Royal jelly prevents the progression of sarcopenia in aged mice in vivo and in vitro

Kaijun Niu, Hui Guo, Yinting Guo, Satoru Ebihara, Masanori Asada, Takashi Ohrui, Katsutoshi Furukawa, Masakazu Ichinose, Kazuhiko Yanai, Yukitsuka Kudo, Hiroyuki Arai, Tatsuma Okazaki, Ryoichi Nagatomi

Research output: Contribution to journalArticlepeer-review

23 Citations (Scopus)

Abstract

Sarcopenia is characterized by the age-related loss of muscle mass and strength. One of the mechanisms of sarcopenia is the loss in the function and number of muscle satellite cells. Royal jelly (RJ) is a health food used worldwide. To obtain better digestion and absorption than RJ, protease-treated RJ (pRJ) has been developed. RJ and pRJ have been suggested to have potential pharmacological benefits such as prolonging the life span and reducing fatigue. Because these effects may improve sarcopenia and the functions of satellite cells, we examined the effects of RJ or pRJ treatment on the skeletal muscles in an animal model using aged mice. In vivo, RJ/pRJ treatment attenuated the decrease in the muscle weight and grip strength and increased the regenerating capacity of injured muscles and the serum insulin-like growth factor-1 levels compared with controls. In vitro, using isolated satellite cells from aged mice, pRJ treatment increased the cell proliferation rate, promoted cell differentiation, and activated Akt intracellular signaling pathway compared with controls. These findings suggest that RJ/pRJ treatment had a beneficial effect on age-related sarcopenia.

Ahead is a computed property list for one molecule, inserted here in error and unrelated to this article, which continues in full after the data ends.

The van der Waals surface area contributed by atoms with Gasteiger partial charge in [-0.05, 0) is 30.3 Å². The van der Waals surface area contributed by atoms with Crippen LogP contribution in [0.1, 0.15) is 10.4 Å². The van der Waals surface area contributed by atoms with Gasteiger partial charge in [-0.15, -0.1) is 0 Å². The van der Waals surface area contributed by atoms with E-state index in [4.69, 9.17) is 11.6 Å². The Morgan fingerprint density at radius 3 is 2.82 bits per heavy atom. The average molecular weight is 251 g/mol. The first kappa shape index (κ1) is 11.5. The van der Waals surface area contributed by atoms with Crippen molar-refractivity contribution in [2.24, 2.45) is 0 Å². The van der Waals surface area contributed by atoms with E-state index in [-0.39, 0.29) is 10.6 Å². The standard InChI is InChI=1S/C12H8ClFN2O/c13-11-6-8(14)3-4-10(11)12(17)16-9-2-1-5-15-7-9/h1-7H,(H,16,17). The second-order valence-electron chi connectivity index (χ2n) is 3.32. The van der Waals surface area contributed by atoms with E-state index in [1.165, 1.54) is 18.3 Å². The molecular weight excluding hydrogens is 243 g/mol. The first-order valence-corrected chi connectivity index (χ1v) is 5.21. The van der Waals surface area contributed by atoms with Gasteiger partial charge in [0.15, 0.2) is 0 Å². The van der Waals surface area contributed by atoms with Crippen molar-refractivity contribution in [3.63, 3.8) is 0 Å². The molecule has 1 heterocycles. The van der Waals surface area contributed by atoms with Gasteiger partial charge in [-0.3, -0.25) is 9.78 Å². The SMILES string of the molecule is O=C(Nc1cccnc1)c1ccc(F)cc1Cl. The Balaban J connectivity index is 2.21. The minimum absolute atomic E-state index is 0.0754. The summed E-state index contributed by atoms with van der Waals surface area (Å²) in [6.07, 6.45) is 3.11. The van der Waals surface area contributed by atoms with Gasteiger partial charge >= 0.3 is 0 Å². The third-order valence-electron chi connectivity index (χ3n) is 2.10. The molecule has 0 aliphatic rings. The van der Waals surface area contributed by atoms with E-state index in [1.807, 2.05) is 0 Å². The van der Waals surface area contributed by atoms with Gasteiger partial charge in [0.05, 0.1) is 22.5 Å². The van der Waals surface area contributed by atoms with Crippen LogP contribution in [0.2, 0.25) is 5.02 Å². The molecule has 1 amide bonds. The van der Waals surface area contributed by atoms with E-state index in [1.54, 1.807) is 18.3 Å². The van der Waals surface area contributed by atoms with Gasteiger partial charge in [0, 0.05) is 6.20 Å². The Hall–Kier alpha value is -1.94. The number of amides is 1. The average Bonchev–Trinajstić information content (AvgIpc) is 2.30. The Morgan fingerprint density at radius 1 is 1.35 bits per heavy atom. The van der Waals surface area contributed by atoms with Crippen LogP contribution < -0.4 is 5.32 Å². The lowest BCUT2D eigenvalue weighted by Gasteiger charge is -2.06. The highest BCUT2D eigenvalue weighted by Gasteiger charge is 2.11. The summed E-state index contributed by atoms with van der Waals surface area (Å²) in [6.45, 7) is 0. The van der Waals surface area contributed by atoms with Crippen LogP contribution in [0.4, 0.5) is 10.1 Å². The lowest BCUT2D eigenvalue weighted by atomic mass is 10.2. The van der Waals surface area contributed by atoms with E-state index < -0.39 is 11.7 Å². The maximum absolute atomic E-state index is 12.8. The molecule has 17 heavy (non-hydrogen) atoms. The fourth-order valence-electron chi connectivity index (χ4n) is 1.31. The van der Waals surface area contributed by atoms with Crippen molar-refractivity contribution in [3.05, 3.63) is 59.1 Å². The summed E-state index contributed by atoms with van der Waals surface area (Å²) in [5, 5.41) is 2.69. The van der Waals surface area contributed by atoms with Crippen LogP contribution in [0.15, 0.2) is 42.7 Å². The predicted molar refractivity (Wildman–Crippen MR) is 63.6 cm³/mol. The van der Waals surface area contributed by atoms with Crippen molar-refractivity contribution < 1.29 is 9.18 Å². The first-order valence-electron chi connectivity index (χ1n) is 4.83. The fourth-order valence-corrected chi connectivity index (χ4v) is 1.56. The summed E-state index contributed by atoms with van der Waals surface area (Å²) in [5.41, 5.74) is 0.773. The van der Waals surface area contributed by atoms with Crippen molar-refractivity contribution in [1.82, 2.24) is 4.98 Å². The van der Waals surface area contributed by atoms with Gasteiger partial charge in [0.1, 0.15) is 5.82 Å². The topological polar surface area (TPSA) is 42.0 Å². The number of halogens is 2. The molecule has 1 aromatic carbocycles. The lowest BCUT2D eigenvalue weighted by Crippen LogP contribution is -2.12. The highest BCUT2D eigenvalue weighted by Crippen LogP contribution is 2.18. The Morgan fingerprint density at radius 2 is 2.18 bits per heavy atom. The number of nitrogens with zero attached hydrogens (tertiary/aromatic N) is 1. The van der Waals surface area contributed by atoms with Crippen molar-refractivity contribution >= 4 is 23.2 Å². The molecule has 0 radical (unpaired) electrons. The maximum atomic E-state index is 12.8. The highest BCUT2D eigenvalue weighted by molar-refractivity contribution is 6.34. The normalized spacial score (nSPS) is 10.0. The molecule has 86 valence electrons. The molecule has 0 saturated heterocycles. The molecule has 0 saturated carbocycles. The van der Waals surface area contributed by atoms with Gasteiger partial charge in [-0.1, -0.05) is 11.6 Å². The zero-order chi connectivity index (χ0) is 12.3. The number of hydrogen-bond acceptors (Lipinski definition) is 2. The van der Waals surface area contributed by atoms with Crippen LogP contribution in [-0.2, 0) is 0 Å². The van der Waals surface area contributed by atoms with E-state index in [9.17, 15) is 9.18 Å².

Original languageEnglish
Pages (from-to)1482-1492
Number of pages11
JournalJournals of Gerontology - Series A Biological Sciences and Medical Sciences
Volume68
Issue number12 A
DOIs
Publication statusPublished - 2013

Keywords

  • Aged mice
  • Akt signaling
  • Ins lin
  • Like growth factor 1
  • Royal jelly
  • Sarcopenia
  • Satellite cells

ASJC Scopus subject areas

  • Ageing
  • Geriatrics and Gerontology

Fingerprint Dive into the research topics of 'Royal jelly prevents the progression of sarcopenia in aged mice in vivo and in vitro'. Together they form a unique fingerprint.

Cite this